Our Story
When we started a Buckhorn Skinners/Muzzleloader Club - the "Buckhorn Skinners" – in the summer of 1973, we agreed that we wanted to be a 100% NRA and 100% CSMLA group. Prospective club members sometimes would question the 100% NRA requirement and if they thereby didn't want to join, they didn't. The club held monthly shoots, Mountain Man runs, encampments and anything that was historically 1800-1840 vintage.  (The NRA told us in 1973 that we were the first sanctioned club to hold a "Small Bore Muzzleloading Shoot".)

Good old Mountain Bell provided the club with a backhoe, a line truck and a Bobcat on the weekends. Bob Williams was a supervisor along with Steve Elliegood. They would have construction guys (several of whom were members) drop the equipment off on Friday evening and pick it up Monday morning. We built paths, set poles for the "Running Buffalo" target, punched in roads for easier access, built a parking area, etc. If equipment was needed, we had a source. We shot primitive targets including a "Running Buffalo" that was released off a 75-100 foot cliff that ran at a 30 degree angle across the shooting range back stop (cliff).

PRIMITIVE: The club would have invitational contests with other Buckskinner clubs in North Colorado and Wyoming.  As many members drove for several hours to our events, we set up overnight camps. Boy, after some long nights, heads would be splitting the next morning with some damn drink called "Tacos Lightning"... The club was the 1st NRA Muzzleloading Club to receive the "NRA Award For Outstanding Performance" in their history since starting in 1937. This NRA Group has over 5,000 entries each year trying to win the title. Get this, I sent in the paperwork the second year and we won again - the 1st Shooting Club to ever win the Award back to back. Folks, we were standing in tall cotton!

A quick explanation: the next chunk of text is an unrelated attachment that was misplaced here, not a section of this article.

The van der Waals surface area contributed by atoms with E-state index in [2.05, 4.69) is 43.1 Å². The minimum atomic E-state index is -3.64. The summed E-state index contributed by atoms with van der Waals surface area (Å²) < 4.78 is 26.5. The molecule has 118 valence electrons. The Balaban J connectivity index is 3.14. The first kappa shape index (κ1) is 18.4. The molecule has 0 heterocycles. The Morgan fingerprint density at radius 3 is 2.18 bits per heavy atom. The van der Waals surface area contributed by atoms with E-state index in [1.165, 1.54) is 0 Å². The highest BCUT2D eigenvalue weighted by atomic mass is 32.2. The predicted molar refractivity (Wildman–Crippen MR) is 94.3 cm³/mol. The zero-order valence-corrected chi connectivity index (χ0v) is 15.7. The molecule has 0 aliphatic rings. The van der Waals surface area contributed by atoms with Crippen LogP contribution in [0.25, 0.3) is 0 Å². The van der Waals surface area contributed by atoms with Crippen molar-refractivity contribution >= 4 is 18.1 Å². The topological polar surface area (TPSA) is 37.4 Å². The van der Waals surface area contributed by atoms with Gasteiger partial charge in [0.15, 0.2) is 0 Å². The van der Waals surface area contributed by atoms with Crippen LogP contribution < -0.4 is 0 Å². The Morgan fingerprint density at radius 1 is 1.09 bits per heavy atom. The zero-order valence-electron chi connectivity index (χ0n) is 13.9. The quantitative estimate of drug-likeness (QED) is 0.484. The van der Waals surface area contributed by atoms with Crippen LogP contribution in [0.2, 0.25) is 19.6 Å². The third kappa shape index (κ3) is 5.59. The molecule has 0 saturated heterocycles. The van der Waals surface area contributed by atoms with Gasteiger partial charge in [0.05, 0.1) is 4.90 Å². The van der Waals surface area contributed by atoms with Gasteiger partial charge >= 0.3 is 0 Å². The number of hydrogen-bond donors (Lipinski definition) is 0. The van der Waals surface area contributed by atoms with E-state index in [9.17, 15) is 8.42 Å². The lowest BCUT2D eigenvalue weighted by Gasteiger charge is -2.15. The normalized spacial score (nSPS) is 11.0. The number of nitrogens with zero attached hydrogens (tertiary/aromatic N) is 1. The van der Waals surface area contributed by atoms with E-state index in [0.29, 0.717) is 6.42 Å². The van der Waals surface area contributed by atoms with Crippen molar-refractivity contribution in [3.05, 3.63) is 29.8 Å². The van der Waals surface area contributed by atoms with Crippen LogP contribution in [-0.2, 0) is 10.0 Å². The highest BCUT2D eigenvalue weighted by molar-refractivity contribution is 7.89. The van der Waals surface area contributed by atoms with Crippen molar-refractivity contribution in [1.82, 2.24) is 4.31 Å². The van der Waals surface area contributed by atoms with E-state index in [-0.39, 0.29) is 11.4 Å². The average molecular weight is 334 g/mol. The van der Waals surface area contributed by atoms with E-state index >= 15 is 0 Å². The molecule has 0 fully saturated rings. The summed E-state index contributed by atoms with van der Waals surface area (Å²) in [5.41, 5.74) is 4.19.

MOVIES: One day my wife called me at work telling me to get home NOW. I figured someone must have gotten hurt, so I closed up the Mountain Bell Vehicle Maintenance shop and headed home, a 20-minute drive. Reaching home, I saw vehicles in the drive with CA plates? Bounding up the steps into the house, I ran smackdab into Robert Conrad (and damn near fell down the steps backwards).  He laughed at my reaction and then I saw Richard Chamberlain and Director Virgil Vogel. I was informed that they were working on James Michener's movie "Centennial" and would like to lease the property across the street and ours also. They ended up leasing the Carter place, Pullman's, and ours for the early scenes of stealing horses by Lame Beaver to the killing of Pasquinel.  One day Trapper Tom and I went up Brook's Canyon on Pullman's place next door to watch the filming.  We’re in skins.  Noticing us, the director asks Jerry Crandle (Historical Advisor & Western Artist) if we worked for them. He replied "NO". Virgil Vogel, the director, said, "They do now". We end up getting the whole club involved in the rendezvous scene of the movie Centennial.  I'm sure any of the old timers still in the club can fill in the rest of the story. The Mountain Bell garage was empty for a week as all of their many Buckskinner employees had gone to the movies. (That wouldn’t fly today.) This happened again the following year with the movie “The Mountain Men”, filmed in Jackson Hole WY. Jerry Crandle contacted "Trapper" and we went again, along with about a hundred others. 

History of the Buckhorn Skinners - the Original Into The Woods as told by Barry “Buck” Connors
Buckhorn Skinners · Thursday, March 29, 2018


Some Early Buckhorn Skinner History If the Facts Be Known & the Truth Be Told:

While sitting on the front porch of my small homestead cabin in the summer of 1973, Trapper Tom & I decided to start a muzzleloading/buckskinner club, the "Buckhorn Skinners". Trapper had a few friends that were interested and I had mentioned the idea to some of the guys at Mountain Bell.  All wanted a club.